Although AntiLock Brakes (ABS) became mandatory in 2012 (along with Stability Control), the safety benefits of antilock brakes (ABS) have not quite lived up to the hype, and have come under fire by such groups as the Highway Loss Data Institute (HLDI). The group published a report that said antilock brakes did NOT reduce either the frequency or the cost of crashes.
According to the HLDI report, 1,000 fatal crashes during a 10 year period were studied to see if ABS made a difference one way or the other. The HLDI researchers found that a person in an ABS-equipped vehicle actually had a 45% greater chance of dying in a single-vehicle crash than someone in a vehicle without ABS. The chance of dying went up also went up 65% when the vehicle was involved in a single-car accident on wet pavement.
The HLDI ABS safety report also found that multi-vehicle fatal crashes on wet roads were actually 24% lower for ABS-equipped cars, and that ABS-equipped cars killed 27% fewer pedestrians and bicyclists. But these reductions were offset by a 28% higher fatality rate involving accidents where an ABS-equipped vehicle ran off the road and rolled over.
The HLDI news release also cited a separate study that General Motors did of crashes involving ABS-equipped vehicles in two states. The GM study found that ABS-equipped vehicles had 3% fewer accidents overall but suffered a 44% increase in rollovers.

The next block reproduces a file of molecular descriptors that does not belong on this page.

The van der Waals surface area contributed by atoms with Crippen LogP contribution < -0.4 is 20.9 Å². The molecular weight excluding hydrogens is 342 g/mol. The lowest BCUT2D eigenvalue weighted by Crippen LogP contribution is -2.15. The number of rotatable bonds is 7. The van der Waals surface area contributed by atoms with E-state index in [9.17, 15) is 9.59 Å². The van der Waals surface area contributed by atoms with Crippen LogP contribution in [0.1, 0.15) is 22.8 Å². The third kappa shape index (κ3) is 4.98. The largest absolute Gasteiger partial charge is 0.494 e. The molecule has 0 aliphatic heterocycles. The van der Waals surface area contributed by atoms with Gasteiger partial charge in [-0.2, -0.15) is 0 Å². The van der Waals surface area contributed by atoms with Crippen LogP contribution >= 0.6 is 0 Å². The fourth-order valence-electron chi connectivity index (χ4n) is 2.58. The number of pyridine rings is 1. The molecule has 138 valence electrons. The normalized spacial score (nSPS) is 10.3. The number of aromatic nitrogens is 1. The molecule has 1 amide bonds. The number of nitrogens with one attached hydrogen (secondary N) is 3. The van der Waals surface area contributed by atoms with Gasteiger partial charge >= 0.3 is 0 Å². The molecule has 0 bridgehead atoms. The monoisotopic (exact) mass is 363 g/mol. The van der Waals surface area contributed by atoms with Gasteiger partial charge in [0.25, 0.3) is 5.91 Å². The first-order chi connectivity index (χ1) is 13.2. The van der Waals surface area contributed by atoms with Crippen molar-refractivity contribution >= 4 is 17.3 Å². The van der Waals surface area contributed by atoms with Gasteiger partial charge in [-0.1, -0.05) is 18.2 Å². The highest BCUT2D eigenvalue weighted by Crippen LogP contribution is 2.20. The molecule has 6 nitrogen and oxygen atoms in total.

Some insurance companies have cited the HLDI study as "evidence" that ABS does not necessarily reduce accident claims (insurance losses) so they can eliminate previously offered discounts for having ABS on a vehicle.
The National Highway Traffic Safety Administration (NHTSA) said the HLDI report findings may be explained by several factors: that drivers who are unfamiliar with ABS may not keep their foot on the brake or may pump the pedal during a panic stop, reducing the effectiveness of the ABS system. ABS may also give some drivers a false sense of security, possibly encouraging them to drive more aggressively and run off the road.
Shortly after the HLDI report was released, two auto industry associations released a study of their own that said people who drive ABS-equipped vehicles actually suffer fewer injuries, and that the overall accident rate for ABS-equipped vehicles is about 10% less than that for vehicles without ABS. The overall fatality rate, however, was found to be no different.
Responding to the negative reports, four ABS manufacturers (Bosch, Delphi, Continental Teves and Kelsey-Hayes) formed a group called the ABS Education Alliance and did their own analysis of the numbers. The Alliance found that vehicles equipped with four-wheel ABS systems were involved in 2,800 fewer frontal impacts (a category that accounts for 82% of the crashes analyzed by the NHTSA).